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Brunei businesses show cautious optimism

Brunei Darussalam Central Bank (BDCB) published Brunei Darussalam’s Business Sentiment Index (BSI) for the month of February recently. The index is based on surveys conducted on more than 550 micro, small, medium and large-sized businesses from the 11 economic sectors in the Sultanate, across all districts.

The monthly index is designed to measure the level of business confidence or sentiment in the country and covers various aspects including current and future business conditions; current and future investments; current and future employment of workers; as well as current and future costs of running the businesses. Therefore, BSI serves as a leading macroeconomic indicator due to its forward-looking element.

BSI above 50 can be interpreted as expansion or optimism compared to the previous month while 50 indicates similar or no change and below 50 means contraction or less optimism.

Within the BSI, there are nine sub-indices. The Current Business Conditions sub-Index, which is the main headline index for the BSI, was 50.1 in February. This was the fifth expansion since October 2021, albeit much smaller compared to January. Some of the reasons given include increased activities since the Early Endemic Phase, increased orders and new contracts awarded by the government, and more production and exports. However, with several public holidays in February, slowdown was reported by some businesses. Many businesses cited similar conditions to January with some concerns over the rising number of new COVID-19 cases in Brunei, which continue to hamper business operations. Among the reported consequences include shortage of workers due to quarantine orders (QOs), as well as increased costs of materials and reduced inventory. The index for the one month (1M) ahead business conditions was recorded at 50.3 which reflects that in general, businesses expressed optimism and improvement in sales and activities with the upcoming festive seasons and more production, subject to no additional restrictions being imposed and that the COVID-19 situation will improve.

The investment sub-index was 49.9 for the current month, 50.5 for one month ahead and 50.7 for three months (3M) ahead. This indicates that overall, businesses have reduced investment activities in February compared to the previous month. However, some businesses plan to increase investment expenditures in the coming months such as factory upgrades investing in better office facilities and systems: renovating existing and new business premises stocking up inventory, and purchasing new tools, equipment, machinery and company vehicles.

The employment sub-index was 50.1 for the current month and 50.2 for the month ahead, indicating that most businesses were hiring more employees in February, and will continue to hire in the next month. Businesses are still facing manpower challenges including the lack of local workers with the right skills; no-shows at interviews; losing local workers to the government sector and delays in bringing in foreign workers due to labour quota issues.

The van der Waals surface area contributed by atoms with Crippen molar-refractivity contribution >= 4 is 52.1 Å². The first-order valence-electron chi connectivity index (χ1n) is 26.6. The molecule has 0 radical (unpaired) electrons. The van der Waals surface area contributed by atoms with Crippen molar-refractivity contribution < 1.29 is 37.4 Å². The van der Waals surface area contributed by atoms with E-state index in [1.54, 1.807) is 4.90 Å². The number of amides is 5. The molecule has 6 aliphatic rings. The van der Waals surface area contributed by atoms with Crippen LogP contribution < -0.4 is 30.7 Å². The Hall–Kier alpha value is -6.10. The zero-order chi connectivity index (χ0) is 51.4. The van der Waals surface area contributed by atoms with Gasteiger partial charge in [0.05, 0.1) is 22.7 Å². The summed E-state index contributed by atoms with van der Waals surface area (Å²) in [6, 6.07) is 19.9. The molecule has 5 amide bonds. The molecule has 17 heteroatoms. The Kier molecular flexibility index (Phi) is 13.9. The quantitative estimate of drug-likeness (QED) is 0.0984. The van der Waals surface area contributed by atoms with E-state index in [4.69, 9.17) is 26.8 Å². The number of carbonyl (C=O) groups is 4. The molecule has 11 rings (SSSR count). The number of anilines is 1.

Given the high turnover of local employees, some businesses expressed preference for foreign workers to ensure the stability of their workforce to keep operations running smoothly.

The costs sub-index was 50.3 for the current month and 50.3 for the month ahead, indicating that businesses felt the rising costs of running their businesses in February compared to January and expect costs to further increase in March. In general, businesses cited the increase in prices of raw materials such as fertilisers and oil; higher cost of imports due to shipping and transportation costs; and higher operational costs due to additional employee-related expenses such as purchasing flight tickets for employees who have ended their contract, as well as purchase of antigen rapid test (ART) kits and sanitisers.

In terms of economic sectors, eight out of the 11 sectors recorded pessimism with indices below the threshold of 50, with the largest contraction in real estate and ownership of dwellings, followed by construction, and hotels and restaurants. The reasons cited for the lower performances observed by the businesses include the effect from a shorter month, as well as shorter operating hours and temporary closure of their businesses due to COVID-19 cases amongst employees. Optimism was recorded in only two sectors in February namely oil and gas related, and transport and communication. Finance and insurance sector reported similar current business conditions in February compared to January.

In terms of the index by business size, only micro-sized businesses, in general, are slightly optimistic in their current business conditions in February while most small businesses observed similar business conditions in February compared to January. The medium and large businesses generally reported a contraction mainly due to the adverse impact of the third wave of the COVID-19 pandemic on their sales and business operations.

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